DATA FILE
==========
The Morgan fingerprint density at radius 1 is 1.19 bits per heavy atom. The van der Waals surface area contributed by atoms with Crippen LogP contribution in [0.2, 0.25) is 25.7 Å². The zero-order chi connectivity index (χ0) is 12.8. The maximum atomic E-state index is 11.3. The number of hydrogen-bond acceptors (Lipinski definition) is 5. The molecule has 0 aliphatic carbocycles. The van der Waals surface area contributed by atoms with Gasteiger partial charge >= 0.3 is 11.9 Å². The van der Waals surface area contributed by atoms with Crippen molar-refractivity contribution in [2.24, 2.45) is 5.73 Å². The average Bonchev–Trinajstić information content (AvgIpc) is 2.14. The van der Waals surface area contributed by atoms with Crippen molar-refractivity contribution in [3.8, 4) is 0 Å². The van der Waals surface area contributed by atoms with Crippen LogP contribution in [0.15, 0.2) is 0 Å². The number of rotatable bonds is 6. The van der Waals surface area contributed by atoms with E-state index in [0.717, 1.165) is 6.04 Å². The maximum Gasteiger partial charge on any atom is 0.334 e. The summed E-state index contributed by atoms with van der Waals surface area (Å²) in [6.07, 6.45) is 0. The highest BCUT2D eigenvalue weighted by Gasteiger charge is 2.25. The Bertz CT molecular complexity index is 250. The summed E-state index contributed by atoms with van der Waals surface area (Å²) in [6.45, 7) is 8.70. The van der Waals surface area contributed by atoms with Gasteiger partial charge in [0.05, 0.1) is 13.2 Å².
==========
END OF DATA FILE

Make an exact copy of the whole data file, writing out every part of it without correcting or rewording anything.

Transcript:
The Morgan fingerprint density at radius 1 is 1.19 bits per heavy atom. The van der Waals surface area contributed by atoms with Crippen LogP contribution in [0.2, 0.25) is 25.7 Å². The zero-order chi connectivity index (χ0) is 12.8. The maximum atomic E-state index is 11.3. The number of hydrogen-bond acceptors (Lipinski definition) is 5. The molecule has 0 aliphatic carbocycles. The van der Waals surface area contributed by atoms with Gasteiger partial charge >= 0.3 is 11.9 Å². The van der Waals surface area contributed by atoms with Crippen molar-refractivity contribution in [2.24, 2.45) is 5.73 Å². The average Bonchev–Trinajstić information content (AvgIpc) is 2.14. The van der Waals surface area contributed by atoms with Crippen molar-refractivity contribution in [3.8, 4) is 0 Å². The van der Waals surface area contributed by atoms with Crippen LogP contribution in [0.15, 0.2) is 0 Å². The number of rotatable bonds is 6. The van der Waals surface area contributed by atoms with E-state index in [0.717, 1.165) is 6.04 Å². The maximum Gasteiger partial charge on any atom is 0.334 e. The summed E-state index contributed by atoms with van der Waals surface area (Å²) in [6.07, 6.45) is 0. The highest BCUT2D eigenvalue weighted by Gasteiger charge is 2.25. The Bertz CT molecular complexity index is 250. The summed E-state index contributed by atoms with van der Waals surface area (Å²) in [6.45, 7) is 8.70. The van der Waals surface area contributed by atoms with Gasteiger partial charge in [0.05, 0.1) is 13.2 Å².